In much the same way as an individual's temperature or blood pressure can be used to indicate the effectiveness of a medical intervention, GOMs in the area of education can be used to indicate the effectiveness of our teaching. However, the powerful predictive validity of the measures does not mean that their content should become the sole components of our instruction. In other words, unlike mastery based assessment in which it is appropriate to teach the exact skills tested, each DIBELS indicator represents a broader sequence of skills to be taught. (For an example of sequence of skills related to and leading to the goals, please see the Curriculum Maps). DIBELS measures are designed to be brief so that our teaching doesn't have to be.
Why use DIBELS?
Teaching with the odds in your favor.
The purpose of the DIBELS Benchmark goals is to provide educators with standards for gauging the progress of all students. The Benchmark goals represent a level of performance for all students to reach in order to be considered on track for becoming a successful reader. The DIBELS goals and cut scores are research-based, criterion-referenced scores. They indicate the probability of achieving subsequent early literacy goals. Benchmark goals for each measure and time period were established using a minimum cut point at which the odds were in favor of a student achieving a future reading goal. So, for a child with a score at or above the benchmark goal at a given point, the probability is high for achieving future goals; the probability of needing additional support in order to achieve future goals is low.
In addition to these goals, DIBELS also include cutoff scores where the odds against achieving subsequent literacy goals are indicated. Students with scores at or below these cutoff points are unlikely to meet subsequent early literacy goals unless additional instructional support is provided.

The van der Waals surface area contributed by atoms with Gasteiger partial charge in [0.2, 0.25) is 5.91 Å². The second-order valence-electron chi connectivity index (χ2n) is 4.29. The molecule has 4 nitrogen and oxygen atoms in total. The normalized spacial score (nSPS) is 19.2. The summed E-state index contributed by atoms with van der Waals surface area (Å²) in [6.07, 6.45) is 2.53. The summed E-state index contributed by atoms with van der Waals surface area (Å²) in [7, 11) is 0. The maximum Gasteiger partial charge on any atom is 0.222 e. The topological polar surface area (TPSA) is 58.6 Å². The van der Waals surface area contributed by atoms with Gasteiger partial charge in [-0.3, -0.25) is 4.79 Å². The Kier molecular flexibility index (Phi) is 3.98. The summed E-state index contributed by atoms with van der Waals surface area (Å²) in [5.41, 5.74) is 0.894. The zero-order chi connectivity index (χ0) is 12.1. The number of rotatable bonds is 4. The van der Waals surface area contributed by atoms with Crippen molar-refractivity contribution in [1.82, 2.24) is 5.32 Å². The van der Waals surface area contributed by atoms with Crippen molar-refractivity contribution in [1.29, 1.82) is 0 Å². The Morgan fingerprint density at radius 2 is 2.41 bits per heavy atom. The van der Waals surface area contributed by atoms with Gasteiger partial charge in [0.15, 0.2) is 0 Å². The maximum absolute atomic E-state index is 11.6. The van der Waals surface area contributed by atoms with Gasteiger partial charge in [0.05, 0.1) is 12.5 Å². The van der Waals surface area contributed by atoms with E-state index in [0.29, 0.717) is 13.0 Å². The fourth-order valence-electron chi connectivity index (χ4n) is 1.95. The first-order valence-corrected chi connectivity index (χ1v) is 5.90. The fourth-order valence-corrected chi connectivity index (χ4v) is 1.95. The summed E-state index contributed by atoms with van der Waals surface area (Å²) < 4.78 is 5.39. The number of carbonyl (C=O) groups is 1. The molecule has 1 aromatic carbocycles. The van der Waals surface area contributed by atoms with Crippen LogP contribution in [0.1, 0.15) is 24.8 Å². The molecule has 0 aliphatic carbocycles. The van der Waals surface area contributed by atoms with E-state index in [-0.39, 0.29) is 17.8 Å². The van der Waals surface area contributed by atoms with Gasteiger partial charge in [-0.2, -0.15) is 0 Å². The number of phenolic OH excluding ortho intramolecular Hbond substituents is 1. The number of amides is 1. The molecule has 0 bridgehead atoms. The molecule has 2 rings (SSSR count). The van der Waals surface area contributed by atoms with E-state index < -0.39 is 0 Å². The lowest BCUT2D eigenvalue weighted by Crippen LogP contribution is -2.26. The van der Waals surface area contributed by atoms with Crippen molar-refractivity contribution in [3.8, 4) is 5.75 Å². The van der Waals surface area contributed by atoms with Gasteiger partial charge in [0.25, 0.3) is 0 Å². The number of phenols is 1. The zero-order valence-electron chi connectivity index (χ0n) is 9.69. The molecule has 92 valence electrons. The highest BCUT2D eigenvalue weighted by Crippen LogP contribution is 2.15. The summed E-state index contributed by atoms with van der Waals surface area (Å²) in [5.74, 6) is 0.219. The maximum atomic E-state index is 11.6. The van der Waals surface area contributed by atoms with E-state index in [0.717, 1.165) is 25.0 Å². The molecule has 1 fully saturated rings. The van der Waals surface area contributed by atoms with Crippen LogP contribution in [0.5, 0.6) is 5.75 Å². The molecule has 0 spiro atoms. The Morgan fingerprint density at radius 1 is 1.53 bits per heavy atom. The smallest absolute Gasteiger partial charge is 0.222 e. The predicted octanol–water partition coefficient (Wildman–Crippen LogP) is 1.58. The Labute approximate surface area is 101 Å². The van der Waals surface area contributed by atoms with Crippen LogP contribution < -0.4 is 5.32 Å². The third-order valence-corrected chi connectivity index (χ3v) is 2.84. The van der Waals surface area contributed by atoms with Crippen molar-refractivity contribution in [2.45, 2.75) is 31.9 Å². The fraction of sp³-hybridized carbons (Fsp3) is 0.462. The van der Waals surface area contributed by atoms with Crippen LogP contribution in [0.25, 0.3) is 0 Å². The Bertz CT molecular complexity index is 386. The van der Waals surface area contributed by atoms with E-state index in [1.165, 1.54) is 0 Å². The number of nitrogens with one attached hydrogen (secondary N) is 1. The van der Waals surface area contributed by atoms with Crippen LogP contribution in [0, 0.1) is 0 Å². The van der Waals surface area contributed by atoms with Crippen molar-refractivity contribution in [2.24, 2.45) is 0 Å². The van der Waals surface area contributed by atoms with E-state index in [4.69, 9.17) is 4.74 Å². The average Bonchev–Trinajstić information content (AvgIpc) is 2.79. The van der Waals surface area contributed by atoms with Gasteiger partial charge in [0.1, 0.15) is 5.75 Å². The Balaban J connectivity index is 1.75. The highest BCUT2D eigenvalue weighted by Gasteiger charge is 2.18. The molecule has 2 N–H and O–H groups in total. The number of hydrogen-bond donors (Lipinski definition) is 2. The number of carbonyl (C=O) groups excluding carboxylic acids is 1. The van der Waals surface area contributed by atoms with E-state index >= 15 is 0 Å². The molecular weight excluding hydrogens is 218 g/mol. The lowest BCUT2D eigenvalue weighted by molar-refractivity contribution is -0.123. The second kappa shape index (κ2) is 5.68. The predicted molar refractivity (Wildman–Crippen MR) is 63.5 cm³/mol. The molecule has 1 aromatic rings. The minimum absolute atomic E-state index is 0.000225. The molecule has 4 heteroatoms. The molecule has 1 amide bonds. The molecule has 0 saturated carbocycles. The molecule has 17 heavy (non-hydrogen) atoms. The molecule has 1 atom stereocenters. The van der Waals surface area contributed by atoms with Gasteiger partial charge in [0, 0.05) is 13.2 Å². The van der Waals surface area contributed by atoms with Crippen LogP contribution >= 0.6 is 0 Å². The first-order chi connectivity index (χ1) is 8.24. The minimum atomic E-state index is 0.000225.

A unique feature of the DIBELS benchmark decision rules is the inclusion of a zone where a clear prediction is not possible. Students with scores in this category require strategic planning on the part of educators to determine appropriate strategies to support the students to meet subsequent early literacy goals.
Teachers can use students' performance to identify students who will most likely require more intensive instruction at the beginning of the school year to prevent the likelihood of the student being a struggling reader at a later time point.
Because the goals and cut scores are based on longitudinal predictive probabilities, they are not set in stone. A score at or above
the benchmark indicates a
The UO DIBELS Data System provides full data management support for DIBELS 6th Edition and DIBELS Next. You can choose the DIBELS Next Recommended Goals or the DIBELS Next Former Goals with composite score.
The Data System tracks and measures progress at the student, class, school, and district-level. Reports can be created immediately after scores are entered, providing immediate feedback and allowing for timely decision making. The DIBELS Data System is operated by the Center on Teaching and Learning (CTL) at the University of Oregon and has been serving schools across the U.S. and internationally since 2001. The Data System has been used in over 15,000 schools. Take a video tour of the DDS.